Awareness and Remembrance

Oct 1st 2020 marks the 30th Anniversary of the International Day of Older Persons

September 30, 2020

Thirty years ago, on December 14, 1990, the UN General Assembly made October 1 the International Day of Older Persons. The day was observed for the first time throughout the world on October 1, 1991.

The 2020 observance will also promote the commencement of the Decade of Healthy Ageing (2020-2030). The initiative will bring together UN experts, civil society, government and the health professions to discuss the five strategic objectives of the Global Strategy and Action plan on Ageing and Health while noting the progress and challenges in their realization. The global strategy is well integrated into the UN Sustainable Development Goals (SDGs), while ageing issues cut across the 17 goals, especially Goal 3 which aims to “ensure healthy lives and promote well-being of all at all ages”.


Dr. Tedros Adhanom Ghebreyesus (Director-General, WHO) states that: “acting on the strategy, is a means for countries to implement the 2030 Agenda for Sustainable Development and ensure that every human being regardless of age will have an opportunity to fulfill their potential in dignity and equality” This year has also seen an emergence of COVID-19, that has caused enormous upheaval across the world.

COVID-19 has put a spotlight on the health and rights of older persons in society. While the virus spreads among persons of all ages, older persons and those with underlying medical conditions are at higher risk of serious illness and death from COVID-19.


Did you know?


By 2020, the number of people aged 60 years and older will outnumber children younger than 5 years. Over the next three decades, the number of older persons worldwide is projected to more than double, reaching more than 1.5 billion persons in 2050 and 80% of them will be living in low- and middle-income countries. The COVID-19 pandemic may significantly lower older persons’ incomes and living standards. Already, less than 20% of older persons of retirement age receiving a pension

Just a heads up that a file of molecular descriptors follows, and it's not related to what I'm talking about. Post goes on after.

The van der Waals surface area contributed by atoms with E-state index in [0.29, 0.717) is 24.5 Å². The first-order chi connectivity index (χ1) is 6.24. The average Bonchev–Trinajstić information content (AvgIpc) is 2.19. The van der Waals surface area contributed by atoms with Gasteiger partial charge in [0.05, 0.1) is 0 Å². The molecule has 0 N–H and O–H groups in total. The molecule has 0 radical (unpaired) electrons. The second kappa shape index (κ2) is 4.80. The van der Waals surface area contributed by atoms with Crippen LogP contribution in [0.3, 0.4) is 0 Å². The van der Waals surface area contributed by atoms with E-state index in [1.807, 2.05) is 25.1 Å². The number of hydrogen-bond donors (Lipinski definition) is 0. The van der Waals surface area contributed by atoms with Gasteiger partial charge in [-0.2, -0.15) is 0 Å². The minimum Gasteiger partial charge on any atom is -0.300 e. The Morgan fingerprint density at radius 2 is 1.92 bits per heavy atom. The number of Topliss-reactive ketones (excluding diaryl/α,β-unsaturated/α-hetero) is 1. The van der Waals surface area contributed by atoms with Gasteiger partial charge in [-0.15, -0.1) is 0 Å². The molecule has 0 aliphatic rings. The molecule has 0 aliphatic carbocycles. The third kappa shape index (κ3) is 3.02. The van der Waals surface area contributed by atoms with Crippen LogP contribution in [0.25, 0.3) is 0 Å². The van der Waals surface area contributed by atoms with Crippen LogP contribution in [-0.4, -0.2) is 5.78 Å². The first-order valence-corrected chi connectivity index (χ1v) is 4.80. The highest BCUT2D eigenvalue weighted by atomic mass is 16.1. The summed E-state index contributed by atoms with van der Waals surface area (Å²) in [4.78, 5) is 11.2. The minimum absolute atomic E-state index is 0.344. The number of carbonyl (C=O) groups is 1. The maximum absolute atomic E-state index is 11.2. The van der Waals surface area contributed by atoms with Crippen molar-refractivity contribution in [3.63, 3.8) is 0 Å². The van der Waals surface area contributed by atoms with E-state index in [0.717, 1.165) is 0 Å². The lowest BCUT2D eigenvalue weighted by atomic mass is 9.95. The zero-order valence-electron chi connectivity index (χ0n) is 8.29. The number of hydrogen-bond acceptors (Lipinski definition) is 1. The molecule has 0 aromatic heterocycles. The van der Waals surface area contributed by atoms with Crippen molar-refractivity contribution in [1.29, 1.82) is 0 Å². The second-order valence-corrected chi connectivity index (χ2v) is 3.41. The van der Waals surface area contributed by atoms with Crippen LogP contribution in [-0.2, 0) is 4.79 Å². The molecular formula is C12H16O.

Efforts to protect older persons should not overlook the diversity of older persons, their resilience and positivity, and the multiple roles they play in society, including as producers, caregivers, volunteers and leaders. We must also recognize their important contributions to the current crisis, including as health workers and care providers. Their contributions underpin our society, before, during and beyond COVID-19. Many actors – States, businesses, international organizations, civil society and community groups and older persons themselves -- have been actively drawing attention to their challenges and needs, delivering services at community level and ensuring that older people’s voices and opinions are heard.

Since the onset of the pandemic, the United Nations has given priority to the needs of older persons in its collective preparedness and response action at global, regional and country level. The UN Secretary General’s Policy Brief on the Impact of COVID-19 on Older Persons underscores the imperative of protecting the human rights of older persons and responding to their specific needs. The UN Department of Economic and Social Affairs (UNDESA)’s Issue Brief on Older Persons and COVID-19 draws attention to the specific challenges and needs of older persons in the pandemic. The clarion call of COVID is a call to action for citizens of all ages.



1. Chat with an older person

If we take the time to get to know an older person, even one right in our own family, we may see them in a new light and learn something about ourselves in the process.

2. Volunteer your time

There's a lot that can be done to make life easier for older people. Find out about organizations in your area that work with the elderly and see what you can do to help.

3. Become an advocate

The United Nations says "enhanced attention to the particular needs and challenges faced by many older people is clearly required." It's important to recognize, as the U.N. also says, "the essential contribution the majority of older men and women can continue to make to the functioning of society."


[1] This article includes excerpts from: United Nations, WHO: Decade of Healthy Ageing and WHO: Older Persons and COVID-19